There is a fascinating ITV programme that airs late on a Monday night called Surgery School. It follows real-life junior doctors who are training to be surgeons and previously the only impact it had on me was to affirm that if I ever do need surgery, I hope the consultant operates on me!
It’s a bit like law: as able as the trainee surgeons may be in theory, nothing is as vital as practical experience. For the same reason, I wouldn’t want a trainee solicitor appearing for me in court.
The most recent programme showed a trainee surgeon working in the intensive care unit of a busy hospital, and in particular how he dealt with the death of a patient. This is a situation that every doctor has to come to terms with and I’m sure it never gets any easier. The episode focused on one of his most seriously ill patients, an elderly lady called Maureen who was suffering from bowel cancer. She had undergone major surgery and was barely conscious. However her husband, a softly spoken Irishman called Michael, was constantly by her bedside despite his obvious exhaustion and age. When she was rushed off for more surgery and returned to intensive care, he quietly remarked how relieved he was as he thought he might have lost her. He couldn’t have been a gentler, more loving husband.
There he was, quietly reassuring and comforting her, stroking her arm and letting her know he was there despite the fact that she was in no position to respond. Three days later she died. I’m certain she will have known her husband was there by her side and that her final hours will have been spent peacefully with him. Love is deeply comforting and manifests itself at the most difficult times of our lives.
A few weeks ago I learned that one of my clients from many years ago had also passed away from cancer. I remembered her well. She was a gracious lady, who was deeply distressed by her husband’s desire to divorce her. I seem to remember that the woman he wanted to marry in her place was younger, prettier and far more outgoing than she was. Despite her unspoken and self-evident love for her husband, my client bore his decision to divorce with calmness and dignity. Her conduct throughout the divorce was exemplary. She threw no mud, was resigned to the outcome and went through the motions in a way that did her no favours. As I recall the major sticking point was that her husband had a problem giving full and frank disclosure. He provided a disclosure of sorts, but it was neither full nor frank and we had to almost drag out of him what we could. All the while, she made little effort to reveal his assets.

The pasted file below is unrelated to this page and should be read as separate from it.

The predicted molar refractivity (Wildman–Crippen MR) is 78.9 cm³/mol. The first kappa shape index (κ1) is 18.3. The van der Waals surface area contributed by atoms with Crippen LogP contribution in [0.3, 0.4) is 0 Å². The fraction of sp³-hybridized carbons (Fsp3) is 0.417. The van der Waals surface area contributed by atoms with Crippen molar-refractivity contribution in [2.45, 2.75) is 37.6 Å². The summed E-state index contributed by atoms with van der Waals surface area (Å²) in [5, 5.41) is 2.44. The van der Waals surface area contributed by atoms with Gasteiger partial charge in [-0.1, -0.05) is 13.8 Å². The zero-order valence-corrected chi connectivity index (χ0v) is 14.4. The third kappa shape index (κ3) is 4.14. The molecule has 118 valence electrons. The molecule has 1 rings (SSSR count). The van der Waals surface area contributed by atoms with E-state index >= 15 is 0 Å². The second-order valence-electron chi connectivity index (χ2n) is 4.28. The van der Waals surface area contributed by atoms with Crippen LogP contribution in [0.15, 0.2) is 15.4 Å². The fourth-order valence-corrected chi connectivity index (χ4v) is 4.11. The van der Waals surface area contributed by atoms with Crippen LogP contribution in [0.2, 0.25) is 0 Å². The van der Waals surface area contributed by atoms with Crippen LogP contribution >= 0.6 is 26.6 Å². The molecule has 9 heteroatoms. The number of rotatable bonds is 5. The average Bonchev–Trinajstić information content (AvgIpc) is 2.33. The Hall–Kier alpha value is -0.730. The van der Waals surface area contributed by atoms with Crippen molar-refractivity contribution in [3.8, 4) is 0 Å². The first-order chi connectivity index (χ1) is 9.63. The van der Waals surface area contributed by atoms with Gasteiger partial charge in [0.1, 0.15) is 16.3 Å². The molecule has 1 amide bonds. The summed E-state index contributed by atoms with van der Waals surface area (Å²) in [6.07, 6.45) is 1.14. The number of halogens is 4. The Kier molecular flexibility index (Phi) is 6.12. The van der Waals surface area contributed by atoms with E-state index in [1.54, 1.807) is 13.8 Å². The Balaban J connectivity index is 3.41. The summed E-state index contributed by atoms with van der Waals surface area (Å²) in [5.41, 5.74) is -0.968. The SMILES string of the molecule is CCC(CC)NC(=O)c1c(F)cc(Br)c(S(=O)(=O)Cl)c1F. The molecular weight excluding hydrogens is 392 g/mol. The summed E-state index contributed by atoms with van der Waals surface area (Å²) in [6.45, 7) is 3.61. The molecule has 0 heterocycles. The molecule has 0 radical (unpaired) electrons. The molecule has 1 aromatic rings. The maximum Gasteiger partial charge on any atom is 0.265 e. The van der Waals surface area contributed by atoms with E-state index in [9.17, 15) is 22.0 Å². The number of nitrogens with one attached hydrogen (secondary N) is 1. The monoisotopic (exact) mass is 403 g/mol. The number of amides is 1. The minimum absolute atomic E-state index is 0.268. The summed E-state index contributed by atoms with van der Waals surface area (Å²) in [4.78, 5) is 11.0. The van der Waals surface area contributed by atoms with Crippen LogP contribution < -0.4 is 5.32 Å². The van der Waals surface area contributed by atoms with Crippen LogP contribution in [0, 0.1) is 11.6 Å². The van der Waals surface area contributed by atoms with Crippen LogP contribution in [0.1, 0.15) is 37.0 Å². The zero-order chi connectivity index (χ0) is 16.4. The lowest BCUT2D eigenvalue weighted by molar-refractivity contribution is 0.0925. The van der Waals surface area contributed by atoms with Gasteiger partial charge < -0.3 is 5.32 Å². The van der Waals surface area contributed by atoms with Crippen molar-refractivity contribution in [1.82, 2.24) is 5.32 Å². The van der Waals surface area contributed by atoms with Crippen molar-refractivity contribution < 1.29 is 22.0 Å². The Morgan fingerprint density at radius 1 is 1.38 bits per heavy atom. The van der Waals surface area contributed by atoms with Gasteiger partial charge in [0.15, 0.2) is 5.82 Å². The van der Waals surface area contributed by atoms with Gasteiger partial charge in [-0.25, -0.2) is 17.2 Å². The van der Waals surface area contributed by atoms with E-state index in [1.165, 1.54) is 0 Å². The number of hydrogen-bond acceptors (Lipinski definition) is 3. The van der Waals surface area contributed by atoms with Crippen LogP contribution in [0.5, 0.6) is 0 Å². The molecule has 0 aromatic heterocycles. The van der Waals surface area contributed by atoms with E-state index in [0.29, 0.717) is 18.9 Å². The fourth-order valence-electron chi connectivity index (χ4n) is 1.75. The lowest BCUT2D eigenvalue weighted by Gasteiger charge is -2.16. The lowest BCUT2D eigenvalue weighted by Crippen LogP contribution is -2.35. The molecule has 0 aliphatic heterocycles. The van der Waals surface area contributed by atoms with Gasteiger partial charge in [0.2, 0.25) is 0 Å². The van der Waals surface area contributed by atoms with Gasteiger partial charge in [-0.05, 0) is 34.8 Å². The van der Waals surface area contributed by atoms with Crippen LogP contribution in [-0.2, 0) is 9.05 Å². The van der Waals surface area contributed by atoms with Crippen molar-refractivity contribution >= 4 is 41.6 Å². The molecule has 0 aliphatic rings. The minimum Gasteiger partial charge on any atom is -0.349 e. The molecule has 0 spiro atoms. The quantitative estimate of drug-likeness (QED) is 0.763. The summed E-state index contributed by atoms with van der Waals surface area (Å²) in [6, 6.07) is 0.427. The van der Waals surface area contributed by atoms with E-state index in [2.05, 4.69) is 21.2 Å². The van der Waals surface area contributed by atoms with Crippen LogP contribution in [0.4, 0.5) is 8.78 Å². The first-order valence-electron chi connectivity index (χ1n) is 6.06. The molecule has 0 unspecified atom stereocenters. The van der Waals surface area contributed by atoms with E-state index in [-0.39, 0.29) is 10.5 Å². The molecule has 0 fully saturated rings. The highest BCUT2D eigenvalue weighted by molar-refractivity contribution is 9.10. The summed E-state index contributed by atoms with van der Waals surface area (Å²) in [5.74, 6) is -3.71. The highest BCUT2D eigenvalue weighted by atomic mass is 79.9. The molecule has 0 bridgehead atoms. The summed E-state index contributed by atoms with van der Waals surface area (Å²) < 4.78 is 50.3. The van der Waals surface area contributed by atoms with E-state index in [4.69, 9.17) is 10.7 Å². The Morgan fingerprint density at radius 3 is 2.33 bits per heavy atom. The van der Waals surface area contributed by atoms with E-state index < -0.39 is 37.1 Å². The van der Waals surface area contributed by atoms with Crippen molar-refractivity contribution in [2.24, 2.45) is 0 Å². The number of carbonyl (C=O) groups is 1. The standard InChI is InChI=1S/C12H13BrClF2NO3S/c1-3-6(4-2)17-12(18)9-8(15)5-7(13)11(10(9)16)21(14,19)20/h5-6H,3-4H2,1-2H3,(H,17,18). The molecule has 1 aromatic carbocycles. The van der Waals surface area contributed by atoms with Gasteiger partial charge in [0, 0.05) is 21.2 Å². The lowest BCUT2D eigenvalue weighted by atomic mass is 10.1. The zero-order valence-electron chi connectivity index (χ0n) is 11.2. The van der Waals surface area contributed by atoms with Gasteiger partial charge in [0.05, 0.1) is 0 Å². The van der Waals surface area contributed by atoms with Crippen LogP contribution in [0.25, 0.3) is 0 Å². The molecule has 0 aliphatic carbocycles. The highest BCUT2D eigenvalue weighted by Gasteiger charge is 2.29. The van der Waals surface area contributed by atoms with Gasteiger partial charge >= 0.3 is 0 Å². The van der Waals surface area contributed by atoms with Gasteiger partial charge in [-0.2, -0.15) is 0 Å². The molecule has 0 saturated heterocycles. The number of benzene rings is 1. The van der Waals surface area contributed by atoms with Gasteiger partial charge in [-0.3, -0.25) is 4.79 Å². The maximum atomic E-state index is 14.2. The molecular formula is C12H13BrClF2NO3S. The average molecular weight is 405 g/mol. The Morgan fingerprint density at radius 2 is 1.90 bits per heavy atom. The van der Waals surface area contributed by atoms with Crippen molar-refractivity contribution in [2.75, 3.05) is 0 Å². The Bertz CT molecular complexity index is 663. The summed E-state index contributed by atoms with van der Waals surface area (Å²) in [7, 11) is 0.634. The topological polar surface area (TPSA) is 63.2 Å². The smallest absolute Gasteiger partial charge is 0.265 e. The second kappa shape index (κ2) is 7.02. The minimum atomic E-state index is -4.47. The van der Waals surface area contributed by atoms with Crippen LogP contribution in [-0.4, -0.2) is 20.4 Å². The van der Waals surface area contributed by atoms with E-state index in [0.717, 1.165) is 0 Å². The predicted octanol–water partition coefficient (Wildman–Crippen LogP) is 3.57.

In those days the starting point wasn’t a 50:50 split, nor was there the discovery process that exists today. So when we finally reached a ball park area that would meet our client’s needs, we arranged a round table meeting to negotiate a settlement.
This took place in a pretty coastal town on the Norfolk coast. The solicitor’s offices were large but clearly in need of a good lick of paint. At that time there were also no woman lawyers in the firm!
We began our deliberations and it soon rolled around to lunchtime. At that point a waitress wheeled a trolley laden with a buffet lunch into our room. The spread included cocktail sausages, sausage rolls and doorstep ham and pickle and corned beef sandwiches, together with a pot of tea. “You’ll love all that food“, she said as she left, not realising there was nothing kosher on the trolley that I could eat!
I went hungry and continued with the afternoon negotiations, which finally ended in a stalemate for the umpteenth time. I said that I didn’t believe we had yet had full disclosure. With my client sensing we were getting nowhere, she finally mentioned with some hesitation: “Does the yacht count? The one he has in Cannes?”
With that remark I abruptly ended the negotiations and left the other side in no doubt of my feelings, not least because of the sympathy I had for my client. The very expensive yacht had not been disclosed and my client had been fully prepared to overlook it until her patience was finally exhausted.
I knew as the case finally settled (on the instructions of my client, who told me firmly she had received enough in the settlement) that she was beginning to suffer from the early stages of cancer. I have discovered, from a shared acquaintance, that this client went on to fight it bravely for the rest of her life until she passed away a few weeks ago. She had never remarried.
I understand that as my client became extremely ill, her former husband made a rare visit to see her. And in those final moments of her life they were finally able to make peace with one another. The man she loved had briefly returned to her and it was enough.
I wonder whether through all those years of fighting cancer, she was hanging on in hope of that meeting.
Who knows: the power of enduring love may mean that the memory of those women remains inextricably locked in the respective hearts of Michael and my client’s former husband. It brings to mind the lyrics of Enya’s song ‘Only Time’: who can say where the road goes?
We can’t choose who we fall in love with, or whether they will ever, or always, love us in return. We can’t choose the amount of time we will ever get to spend with them – or when that time will be over. Despite all that, love endures in all our hearts with disregard for the passing of time, or what happens in the intervening years.